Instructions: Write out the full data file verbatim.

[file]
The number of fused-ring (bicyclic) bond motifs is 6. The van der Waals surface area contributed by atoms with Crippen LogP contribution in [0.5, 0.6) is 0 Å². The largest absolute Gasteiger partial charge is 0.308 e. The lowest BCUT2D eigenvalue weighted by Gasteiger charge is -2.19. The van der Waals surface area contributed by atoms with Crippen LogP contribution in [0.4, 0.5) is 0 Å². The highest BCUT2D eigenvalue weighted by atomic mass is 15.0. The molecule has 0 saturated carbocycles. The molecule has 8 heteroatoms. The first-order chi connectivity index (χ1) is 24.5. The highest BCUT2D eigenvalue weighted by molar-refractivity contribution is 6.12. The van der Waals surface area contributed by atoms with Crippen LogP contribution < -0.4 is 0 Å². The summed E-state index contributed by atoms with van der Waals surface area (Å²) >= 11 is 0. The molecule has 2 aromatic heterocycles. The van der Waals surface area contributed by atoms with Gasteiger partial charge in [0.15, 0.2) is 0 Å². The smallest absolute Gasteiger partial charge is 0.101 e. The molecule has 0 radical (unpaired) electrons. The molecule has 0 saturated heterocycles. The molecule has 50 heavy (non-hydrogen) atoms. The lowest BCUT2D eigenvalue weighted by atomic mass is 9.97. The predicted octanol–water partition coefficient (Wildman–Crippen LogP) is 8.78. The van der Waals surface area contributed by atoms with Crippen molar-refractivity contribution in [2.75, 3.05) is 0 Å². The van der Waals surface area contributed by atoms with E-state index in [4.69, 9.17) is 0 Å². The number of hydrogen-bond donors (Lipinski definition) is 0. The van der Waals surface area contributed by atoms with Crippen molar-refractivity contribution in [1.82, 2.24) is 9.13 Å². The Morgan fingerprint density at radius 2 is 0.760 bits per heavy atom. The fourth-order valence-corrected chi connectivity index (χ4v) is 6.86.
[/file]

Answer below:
The number of fused-ring (bicyclic) bond motifs is 6. The van der Waals surface area contributed by atoms with Crippen LogP contribution in [0.5, 0.6) is 0 Å². The largest absolute Gasteiger partial charge is 0.308 e. The lowest BCUT2D eigenvalue weighted by Gasteiger charge is -2.19. The van der Waals surface area contributed by atoms with Crippen LogP contribution in [0.4, 0.5) is 0 Å². The highest BCUT2D eigenvalue weighted by atomic mass is 15.0. The molecule has 0 saturated carbocycles. The molecule has 8 heteroatoms. The first-order chi connectivity index (χ1) is 24.5. The highest BCUT2D eigenvalue weighted by molar-refractivity contribution is 6.12. The van der Waals surface area contributed by atoms with Crippen LogP contribution < -0.4 is 0 Å². The summed E-state index contributed by atoms with van der Waals surface area (Å²) >= 11 is 0. The molecule has 2 aromatic heterocycles. The van der Waals surface area contributed by atoms with Gasteiger partial charge in [0.15, 0.2) is 0 Å². The smallest absolute Gasteiger partial charge is 0.101 e. The molecule has 0 radical (unpaired) electrons. The molecule has 0 saturated heterocycles. The molecule has 50 heavy (non-hydrogen) atoms. The lowest BCUT2D eigenvalue weighted by atomic mass is 9.97. The predicted octanol–water partition coefficient (Wildman–Crippen LogP) is 8.78. The van der Waals surface area contributed by atoms with Crippen molar-refractivity contribution in [2.75, 3.05) is 0 Å². The van der Waals surface area contributed by atoms with E-state index in [4.69, 9.17) is 0 Å². The number of hydrogen-bond donors (Lipinski definition) is 0. The van der Waals surface area contributed by atoms with Crippen molar-refractivity contribution in [1.82, 2.24) is 9.13 Å². The Morgan fingerprint density at radius 2 is 0.760 bits per heavy atom. The fourth-order valence-corrected chi connectivity index (χ4v) is 6.86.